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Protect Yourself! Separated Bike Lanes Means Safer Streets, Study Says

8:45 AM PDT on May 29, 2019

A short section of Polk Street–a rare part of San Francisco’s street grid with with concrete protection for cyclists. Photo: Streetsblog.

Cities that build protected lanes for cyclists end up with safer roads for people on bikes and people in cars and on foot, a new study of 12 large metropolises revealed Wednesday.

Researchers at the University of Colorado Denver and the University of New Mexico discovered cities with protected and separated bike lanes had 44 percent fewer deaths than the average city.

“Protected separated bike facilities was one of our biggest factors with being associated with lower fatalities and lower injuries for all road users,” study co-author Wesley Marshall, a University of Colorado Denver engineering professor, told Streetsblog. “If you’re going out of your way to make your city safe for a broader range of cyclists ... we’re finding that it ends up being a safer city for everyone.”

Marshall and his team of researchers analyzed 17,000 fatalities and 77,000 severe injuries in cities including Denver, Portland, Dallas, Seattle, San Francisco, Kansas City and Chicago between 2000 and 2012. All had experienced an increase in cycling as they built more infrastructure.

Researchers assumed that having more cyclists on the street was spurring drivers to slow down — a relic of a 2017 study that found that cities with high cycling rates had fewer traffic crashes. But it turned out that wasn’t the case.

Instead, researchers found that bike infrastructure, particularly physical barriers that separate bikes from speeding cars as opposed to shared or painted lanes, significantly lowered fatalities in cities that installed them.

After analyzing traffic crash data over a 13-year period in areas with separated bike lanes on city streets, researches estimated that having a protected bike facility in a city would result in 44 percent fewer deaths and 50 percent fewer serous injuries than an average city.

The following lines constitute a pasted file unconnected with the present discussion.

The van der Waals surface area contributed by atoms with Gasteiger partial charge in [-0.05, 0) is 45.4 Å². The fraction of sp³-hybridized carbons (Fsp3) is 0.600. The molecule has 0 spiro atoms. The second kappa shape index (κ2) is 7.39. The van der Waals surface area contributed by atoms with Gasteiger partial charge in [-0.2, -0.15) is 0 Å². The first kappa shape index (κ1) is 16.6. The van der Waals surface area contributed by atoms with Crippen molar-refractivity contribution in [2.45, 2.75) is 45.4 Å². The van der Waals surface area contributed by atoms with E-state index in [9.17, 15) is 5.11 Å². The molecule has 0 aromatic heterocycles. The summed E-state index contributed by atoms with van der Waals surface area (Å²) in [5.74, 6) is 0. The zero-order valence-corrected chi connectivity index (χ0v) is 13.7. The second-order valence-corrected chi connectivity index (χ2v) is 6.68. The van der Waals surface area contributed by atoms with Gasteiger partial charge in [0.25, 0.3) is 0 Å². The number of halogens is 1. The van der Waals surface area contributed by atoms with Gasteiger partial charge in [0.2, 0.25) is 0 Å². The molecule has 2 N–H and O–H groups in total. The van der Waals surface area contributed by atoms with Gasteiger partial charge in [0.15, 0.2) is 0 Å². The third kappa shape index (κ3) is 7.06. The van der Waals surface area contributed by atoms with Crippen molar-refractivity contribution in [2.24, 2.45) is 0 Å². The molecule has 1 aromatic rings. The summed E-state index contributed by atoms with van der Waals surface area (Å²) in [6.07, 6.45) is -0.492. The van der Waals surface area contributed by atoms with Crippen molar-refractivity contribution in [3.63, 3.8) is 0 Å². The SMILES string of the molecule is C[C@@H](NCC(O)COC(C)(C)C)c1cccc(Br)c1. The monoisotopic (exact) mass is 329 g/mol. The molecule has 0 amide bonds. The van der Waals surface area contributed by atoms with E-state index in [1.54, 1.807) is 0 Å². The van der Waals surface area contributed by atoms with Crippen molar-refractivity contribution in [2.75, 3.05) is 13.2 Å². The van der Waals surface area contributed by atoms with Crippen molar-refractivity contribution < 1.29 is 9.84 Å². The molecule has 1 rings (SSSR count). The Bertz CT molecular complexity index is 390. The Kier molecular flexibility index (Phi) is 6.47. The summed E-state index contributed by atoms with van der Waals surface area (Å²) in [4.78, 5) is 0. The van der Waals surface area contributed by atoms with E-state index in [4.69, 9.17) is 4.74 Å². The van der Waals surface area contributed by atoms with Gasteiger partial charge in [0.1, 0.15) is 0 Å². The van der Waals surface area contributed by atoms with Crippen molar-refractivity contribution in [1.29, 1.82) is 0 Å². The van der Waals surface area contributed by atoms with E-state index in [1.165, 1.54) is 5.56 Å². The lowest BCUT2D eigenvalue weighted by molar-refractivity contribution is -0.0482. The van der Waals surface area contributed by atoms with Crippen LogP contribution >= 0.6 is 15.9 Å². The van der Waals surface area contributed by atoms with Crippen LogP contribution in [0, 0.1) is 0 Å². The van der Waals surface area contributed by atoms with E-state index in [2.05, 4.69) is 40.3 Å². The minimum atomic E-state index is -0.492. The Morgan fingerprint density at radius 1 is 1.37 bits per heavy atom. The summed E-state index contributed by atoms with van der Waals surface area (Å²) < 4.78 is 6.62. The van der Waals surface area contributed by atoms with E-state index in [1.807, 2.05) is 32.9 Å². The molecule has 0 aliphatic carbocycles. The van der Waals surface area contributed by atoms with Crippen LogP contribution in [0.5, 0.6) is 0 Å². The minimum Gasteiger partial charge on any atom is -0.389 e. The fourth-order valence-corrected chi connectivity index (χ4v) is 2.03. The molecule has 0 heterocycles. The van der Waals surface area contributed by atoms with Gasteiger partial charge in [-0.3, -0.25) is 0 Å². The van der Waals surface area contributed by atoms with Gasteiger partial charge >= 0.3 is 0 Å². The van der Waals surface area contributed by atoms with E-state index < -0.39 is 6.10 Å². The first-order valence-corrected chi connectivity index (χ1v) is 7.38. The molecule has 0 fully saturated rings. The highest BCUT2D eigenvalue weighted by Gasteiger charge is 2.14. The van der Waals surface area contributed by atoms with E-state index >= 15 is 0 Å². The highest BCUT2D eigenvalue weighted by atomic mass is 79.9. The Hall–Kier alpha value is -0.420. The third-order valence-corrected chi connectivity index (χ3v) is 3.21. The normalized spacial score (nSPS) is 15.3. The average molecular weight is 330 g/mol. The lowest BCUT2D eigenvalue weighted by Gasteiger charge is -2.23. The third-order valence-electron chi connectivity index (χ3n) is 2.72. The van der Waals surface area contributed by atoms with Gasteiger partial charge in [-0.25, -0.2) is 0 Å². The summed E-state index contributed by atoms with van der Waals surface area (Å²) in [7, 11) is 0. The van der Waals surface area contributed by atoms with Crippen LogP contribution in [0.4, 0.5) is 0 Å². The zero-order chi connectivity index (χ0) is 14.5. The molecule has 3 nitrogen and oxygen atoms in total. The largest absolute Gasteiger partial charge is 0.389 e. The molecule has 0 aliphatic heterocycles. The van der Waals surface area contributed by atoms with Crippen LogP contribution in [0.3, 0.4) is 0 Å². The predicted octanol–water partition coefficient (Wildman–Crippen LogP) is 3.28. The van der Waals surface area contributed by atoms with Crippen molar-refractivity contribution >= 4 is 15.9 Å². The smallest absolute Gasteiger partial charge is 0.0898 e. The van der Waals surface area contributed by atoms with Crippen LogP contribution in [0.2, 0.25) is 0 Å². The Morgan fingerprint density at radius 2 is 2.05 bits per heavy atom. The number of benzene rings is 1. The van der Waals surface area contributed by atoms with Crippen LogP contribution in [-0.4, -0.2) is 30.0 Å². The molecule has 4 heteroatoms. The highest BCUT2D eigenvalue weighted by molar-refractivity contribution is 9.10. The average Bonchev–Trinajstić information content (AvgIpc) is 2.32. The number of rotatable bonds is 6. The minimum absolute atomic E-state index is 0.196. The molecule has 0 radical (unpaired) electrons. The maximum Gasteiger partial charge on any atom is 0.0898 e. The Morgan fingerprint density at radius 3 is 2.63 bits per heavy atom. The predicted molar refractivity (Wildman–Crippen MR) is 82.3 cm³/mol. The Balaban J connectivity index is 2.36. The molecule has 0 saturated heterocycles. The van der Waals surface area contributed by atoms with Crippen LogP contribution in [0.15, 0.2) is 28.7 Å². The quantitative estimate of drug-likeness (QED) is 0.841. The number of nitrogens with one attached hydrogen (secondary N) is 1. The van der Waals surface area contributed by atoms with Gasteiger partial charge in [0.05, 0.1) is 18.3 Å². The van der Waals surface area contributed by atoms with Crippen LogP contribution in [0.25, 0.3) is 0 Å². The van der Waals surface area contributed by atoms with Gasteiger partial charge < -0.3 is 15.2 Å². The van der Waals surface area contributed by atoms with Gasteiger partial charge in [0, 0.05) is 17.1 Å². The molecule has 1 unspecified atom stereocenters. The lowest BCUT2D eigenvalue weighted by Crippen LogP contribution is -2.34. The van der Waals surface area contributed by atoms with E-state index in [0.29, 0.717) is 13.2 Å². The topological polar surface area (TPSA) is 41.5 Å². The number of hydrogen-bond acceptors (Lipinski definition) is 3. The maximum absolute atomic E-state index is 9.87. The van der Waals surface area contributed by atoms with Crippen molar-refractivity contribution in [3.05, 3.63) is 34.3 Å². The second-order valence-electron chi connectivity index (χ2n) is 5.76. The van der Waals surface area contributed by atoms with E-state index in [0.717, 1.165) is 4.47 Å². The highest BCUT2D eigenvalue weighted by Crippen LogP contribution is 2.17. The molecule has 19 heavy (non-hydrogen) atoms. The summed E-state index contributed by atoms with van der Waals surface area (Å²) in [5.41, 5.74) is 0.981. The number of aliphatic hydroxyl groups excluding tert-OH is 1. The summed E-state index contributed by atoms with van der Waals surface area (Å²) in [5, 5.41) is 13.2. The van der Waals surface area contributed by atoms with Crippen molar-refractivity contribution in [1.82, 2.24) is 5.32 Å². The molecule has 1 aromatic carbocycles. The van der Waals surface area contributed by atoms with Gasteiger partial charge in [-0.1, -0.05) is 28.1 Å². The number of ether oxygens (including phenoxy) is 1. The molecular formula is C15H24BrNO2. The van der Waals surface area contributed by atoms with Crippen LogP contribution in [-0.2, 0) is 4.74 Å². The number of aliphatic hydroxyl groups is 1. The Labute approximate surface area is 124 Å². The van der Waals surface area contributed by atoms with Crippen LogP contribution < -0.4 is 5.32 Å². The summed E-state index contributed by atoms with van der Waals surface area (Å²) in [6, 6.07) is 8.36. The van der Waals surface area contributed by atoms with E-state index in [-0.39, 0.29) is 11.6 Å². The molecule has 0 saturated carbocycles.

In Portland, where the population of bike commuters increased from 1.2 to 7 percent between 1990 and 2015, fatality rates fell 75 percent in the same period. Fatal crash rates dropped 60.6 percent in Seattle, 49.3 percent in San Francisco, 40.3 percent in Denver, and 38.2 percent in Chicago over the same period as cities added more protected and separated lanes as part of their Vision Zero plans.

“Bike facilities they end up slowing cars down, even when a driver hits another driver, it’s less likely to be a fatality because it’s happening at a slower speed,” Marshall said.

Perhaps even more important: Researchers found that painted bike lanes provided no improvement on road safety. And their review earlier this year of shared roadways — where bike symbols are painted in the middle of a lane — revealed that it was actually safer to have no bike markings at all.

*We found they’re worse than nothing. You’re better off doing nothing,” Marshall said. “It gives people a false sense of security that’s a bike lane. it’s just a sign telling cyclists it might just be there.”

Not all protected bike lanes provide the same level of security for cyclists and drivers. In Denver, for instance, some protected lanes have plastic bollards that are interspersed through the roadway, allowing cars and trucks to park in the bike path and forcing cyclists to swerve into the street.

“When you have them designed like that, even if it’s protected lane, that might create a more dangerous situation because cyclists are merging in and out of the road versus places with foot-wide concrete planters,” Marshall added.

New York was not included in this longitudinal study because of the high number of cyclists and lanes would have overwhelmed their models, but will be a focus of a future study, Marshall said. New York's Department of Transportation consistently touts how its protected bike lanes improve safety for all road users — but often denies neighborhoods the full protection of such infrastructure when some car owners complain of lost parking.

Sometimes, it's not always "safety first." 

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